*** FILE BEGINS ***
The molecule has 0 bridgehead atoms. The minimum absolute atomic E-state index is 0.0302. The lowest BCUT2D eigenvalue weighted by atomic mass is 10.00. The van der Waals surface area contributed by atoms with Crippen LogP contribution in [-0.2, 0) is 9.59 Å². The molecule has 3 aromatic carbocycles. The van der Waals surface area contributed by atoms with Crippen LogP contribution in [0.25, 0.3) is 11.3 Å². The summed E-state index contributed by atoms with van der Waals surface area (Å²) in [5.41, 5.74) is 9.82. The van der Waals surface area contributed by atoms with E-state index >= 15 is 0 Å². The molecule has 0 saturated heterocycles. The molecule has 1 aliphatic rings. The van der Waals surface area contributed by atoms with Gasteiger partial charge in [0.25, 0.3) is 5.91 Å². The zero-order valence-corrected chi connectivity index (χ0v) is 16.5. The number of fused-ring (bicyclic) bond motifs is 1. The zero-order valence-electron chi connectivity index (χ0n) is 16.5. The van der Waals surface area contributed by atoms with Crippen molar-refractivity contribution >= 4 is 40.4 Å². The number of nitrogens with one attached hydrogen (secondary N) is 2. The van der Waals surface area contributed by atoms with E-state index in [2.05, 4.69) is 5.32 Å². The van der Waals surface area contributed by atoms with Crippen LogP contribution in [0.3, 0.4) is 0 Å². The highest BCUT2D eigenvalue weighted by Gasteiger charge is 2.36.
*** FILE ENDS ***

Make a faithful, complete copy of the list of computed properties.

The molecule has 0 bridgehead atoms. The minimum absolute atomic E-state index is 0.0302. The lowest BCUT2D eigenvalue weighted by atomic mass is 10.00. The van der Waals surface area contributed by atoms with Crippen LogP contribution in [-0.2, 0) is 9.59 Å². The molecule has 3 aromatic carbocycles. The van der Waals surface area contributed by atoms with Crippen LogP contribution in [0.25, 0.3) is 11.3 Å². The summed E-state index contributed by atoms with van der Waals surface area (Å²) in [5.41, 5.74) is 9.82. The van der Waals surface area contributed by atoms with E-state index >= 15 is 0 Å². The molecule has 0 saturated heterocycles. The molecule has 1 aliphatic rings. The van der Waals surface area contributed by atoms with Gasteiger partial charge in [0.25, 0.3) is 5.91 Å². The zero-order valence-corrected chi connectivity index (χ0v) is 16.5. The number of fused-ring (bicyclic) bond motifs is 1. The zero-order valence-electron chi connectivity index (χ0n) is 16.5. The van der Waals surface area contributed by atoms with Crippen molar-refractivity contribution >= 4 is 40.4 Å². The number of nitrogens with one attached hydrogen (secondary N) is 2. The van der Waals surface area contributed by atoms with E-state index in [2.05, 4.69) is 5.32 Å². The van der Waals surface area contributed by atoms with Crippen LogP contribution in [0.3, 0.4) is 0 Å². The highest BCUT2D eigenvalue weighted by Gasteiger charge is 2.36.